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Showing posts from April, 2011

Battle over flooring patents takes a new turn

Those of you who have read any of my previous blog posts know that I am appalled at how much money the flooring industry spends on legal issues, many of which with common sense and rational communication could be avoided. In a new twist, Berry and Unilin have taken a new path of cooperation, not confrontation, which can only mean more money will be available for product development and that's good for the industry. The "Click" Wars In the last decade the legal spotlight was firmly focused on “click” locking systems used in laminate flooring. Two of the leading protagonists were Unilin (think Quick-Step) and Valinge Innovation of Sweden, representing their exclusive licensee (at the time) Berry Floors (think Alloc). At the time, both Berry and Unilin were  owned and based in the same region of Belgium. Early actions between Unilin and Valinge included lawsuits, counter claims, injunctions and even the dismantling of booths at the Domotex flooring fair in Germany. I

Year of Forests film raises concerns in wood flooring industry

Jim Gould The United Nation's International Year of Forests 2011 is a year-long celebration of trees and forests on our planet. What could possibly be wrong with that? Nothing on its face, yet I was alarmed by a film commissioned by the UN to support the endeavor.  The visually beautiful film focuses singularly on preserving trees by not cutting them; ignoring the benefits of sustainable forestry management. It leaves the impression that cutting down trees is bad. Period. That message is unbalanced and alarming.   Why is this alarming for the hardwood flooring industry? Everyone in the hardwood flooring industry understands the positive benefits of wood flooring to the world. Consumers don't but they need to. If this industry wants to grow, we have a duty to educate consumers of the true story that wood harvested from well managed forests and turned into flooring creates the world’s most environmentally friendly floor covering available. Regular readers may r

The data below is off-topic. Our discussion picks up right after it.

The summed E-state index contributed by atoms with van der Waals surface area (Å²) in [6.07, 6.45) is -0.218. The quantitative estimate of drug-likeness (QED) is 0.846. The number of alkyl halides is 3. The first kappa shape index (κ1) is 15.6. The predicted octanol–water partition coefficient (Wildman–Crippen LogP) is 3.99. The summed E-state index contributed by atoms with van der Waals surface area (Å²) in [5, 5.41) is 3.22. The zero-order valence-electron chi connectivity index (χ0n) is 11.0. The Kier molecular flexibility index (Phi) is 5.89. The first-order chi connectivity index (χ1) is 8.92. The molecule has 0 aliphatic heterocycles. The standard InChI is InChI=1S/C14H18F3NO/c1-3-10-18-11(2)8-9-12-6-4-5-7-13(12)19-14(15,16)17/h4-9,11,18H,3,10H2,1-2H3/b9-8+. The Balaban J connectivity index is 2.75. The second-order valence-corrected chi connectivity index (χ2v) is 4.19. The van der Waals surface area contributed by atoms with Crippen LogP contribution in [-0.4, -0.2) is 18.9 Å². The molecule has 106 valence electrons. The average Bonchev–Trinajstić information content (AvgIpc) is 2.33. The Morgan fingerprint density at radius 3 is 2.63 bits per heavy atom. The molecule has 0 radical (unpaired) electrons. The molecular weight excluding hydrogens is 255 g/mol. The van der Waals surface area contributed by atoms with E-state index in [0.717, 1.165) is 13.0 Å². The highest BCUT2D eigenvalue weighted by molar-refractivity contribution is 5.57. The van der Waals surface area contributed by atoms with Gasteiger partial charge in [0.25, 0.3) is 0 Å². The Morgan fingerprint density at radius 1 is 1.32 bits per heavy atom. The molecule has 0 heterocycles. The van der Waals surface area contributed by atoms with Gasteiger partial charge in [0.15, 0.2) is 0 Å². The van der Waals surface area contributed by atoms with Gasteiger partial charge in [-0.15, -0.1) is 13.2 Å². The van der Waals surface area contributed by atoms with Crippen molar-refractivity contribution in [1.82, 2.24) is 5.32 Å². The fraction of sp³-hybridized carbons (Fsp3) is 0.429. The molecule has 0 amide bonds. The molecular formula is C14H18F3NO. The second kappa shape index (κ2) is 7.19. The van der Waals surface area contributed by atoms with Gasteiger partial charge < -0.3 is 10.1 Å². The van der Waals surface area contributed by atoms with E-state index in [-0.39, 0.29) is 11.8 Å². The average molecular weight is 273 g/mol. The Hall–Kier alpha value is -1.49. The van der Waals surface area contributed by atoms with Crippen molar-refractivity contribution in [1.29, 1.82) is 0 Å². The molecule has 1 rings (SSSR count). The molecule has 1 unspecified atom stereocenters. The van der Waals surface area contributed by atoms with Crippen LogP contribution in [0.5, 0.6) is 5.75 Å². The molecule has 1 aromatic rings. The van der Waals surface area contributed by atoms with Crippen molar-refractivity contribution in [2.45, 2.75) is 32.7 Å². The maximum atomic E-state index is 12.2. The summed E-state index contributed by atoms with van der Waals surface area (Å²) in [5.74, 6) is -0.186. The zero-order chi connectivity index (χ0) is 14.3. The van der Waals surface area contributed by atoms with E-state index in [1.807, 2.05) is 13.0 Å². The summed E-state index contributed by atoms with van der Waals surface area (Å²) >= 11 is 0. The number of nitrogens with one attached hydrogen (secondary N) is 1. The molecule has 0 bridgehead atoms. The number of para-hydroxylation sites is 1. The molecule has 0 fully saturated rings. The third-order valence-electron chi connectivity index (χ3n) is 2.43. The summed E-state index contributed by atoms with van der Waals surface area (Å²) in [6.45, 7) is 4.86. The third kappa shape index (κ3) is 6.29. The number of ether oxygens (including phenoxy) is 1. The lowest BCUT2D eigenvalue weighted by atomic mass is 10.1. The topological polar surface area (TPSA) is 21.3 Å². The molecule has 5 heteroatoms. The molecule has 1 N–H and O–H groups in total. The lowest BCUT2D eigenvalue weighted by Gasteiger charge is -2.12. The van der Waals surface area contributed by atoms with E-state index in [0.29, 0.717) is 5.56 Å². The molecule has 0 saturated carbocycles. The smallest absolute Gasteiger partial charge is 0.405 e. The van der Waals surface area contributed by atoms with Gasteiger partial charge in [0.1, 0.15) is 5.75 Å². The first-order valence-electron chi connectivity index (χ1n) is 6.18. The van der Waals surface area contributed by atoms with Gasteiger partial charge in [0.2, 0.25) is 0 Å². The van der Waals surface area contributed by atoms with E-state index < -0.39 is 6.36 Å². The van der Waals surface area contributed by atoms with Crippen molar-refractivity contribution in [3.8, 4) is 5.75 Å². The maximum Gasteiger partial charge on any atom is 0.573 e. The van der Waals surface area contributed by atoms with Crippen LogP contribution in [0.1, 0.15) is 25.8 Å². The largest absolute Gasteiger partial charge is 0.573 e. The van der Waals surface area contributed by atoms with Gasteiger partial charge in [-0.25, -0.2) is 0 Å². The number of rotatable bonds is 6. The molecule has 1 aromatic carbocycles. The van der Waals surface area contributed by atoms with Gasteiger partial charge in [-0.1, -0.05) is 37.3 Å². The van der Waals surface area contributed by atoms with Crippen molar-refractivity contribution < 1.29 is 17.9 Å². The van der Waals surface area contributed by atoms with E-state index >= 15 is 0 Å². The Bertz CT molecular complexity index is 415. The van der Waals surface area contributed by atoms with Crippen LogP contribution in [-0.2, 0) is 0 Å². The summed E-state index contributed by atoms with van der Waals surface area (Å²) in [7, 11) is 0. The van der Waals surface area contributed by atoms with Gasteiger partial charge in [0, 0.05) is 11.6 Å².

Selling buggy whips on the Internet – an example of using competition to your advantage

Jim Gould I recently needed to ship a box to New Zealand so I went to the UPS Store only to learn that their least expensive service was over $400.  My next stop was the US Post Office which I dreaded as I envisioned the stereotypical long lines and bureaucratic employees waiting to collect their pensions. Did I mention this is a stereotype? I was surprised to find the post office relatively empty and I walked directly to the counter where Bob was waiting for me with a smile.  I knew the smile would disappear as soon as I explained that I wanted to ship to New Zealand without it costing an arm and a leg. Surprisingly, Bob took the challenge seriously; weighing, measuring and explaining all of my options - which ranged from $30 to $48! I waited for him to tell me that at this price it would take 4-6 weeks to get there, but instead I learned the box would travel via Fed-Ex and whether I spent $30 or $48 it would arrive on the same day. Paying only $30 depended upon reducing my shi

Catalina reports three improving market opportunities for the floor covering industry

FLOOR COVERING STATISTICAL TRENDS AND OUTLOOK Stuart Hirschhorn The flooring industry may be global but every selling market is local.  That was the message I tried to bring home last month when I participated in a Floor Covering Institute panel discussion at Coverings where I addressed the economic environment and the selling opportunities in the United States.  Today’s post is taken from that presentation and reveals some important areas of opportunity for the floor covering industry where demand for floor covering should be on the rise. Yes, the recovery is weak…Catalina Research estimates that first half 2011 square foot floor covering sales (shipments minus exports plus imports) could increase less than 1.0% over the first half of 2010. The March 2011 issue of the Catalina Floor Coverings Quarterly Update indicates that U.S. housing demand and nonresidential construction spending is expected to continue to decline in the first half of 2011.   To outpace this sluggish mar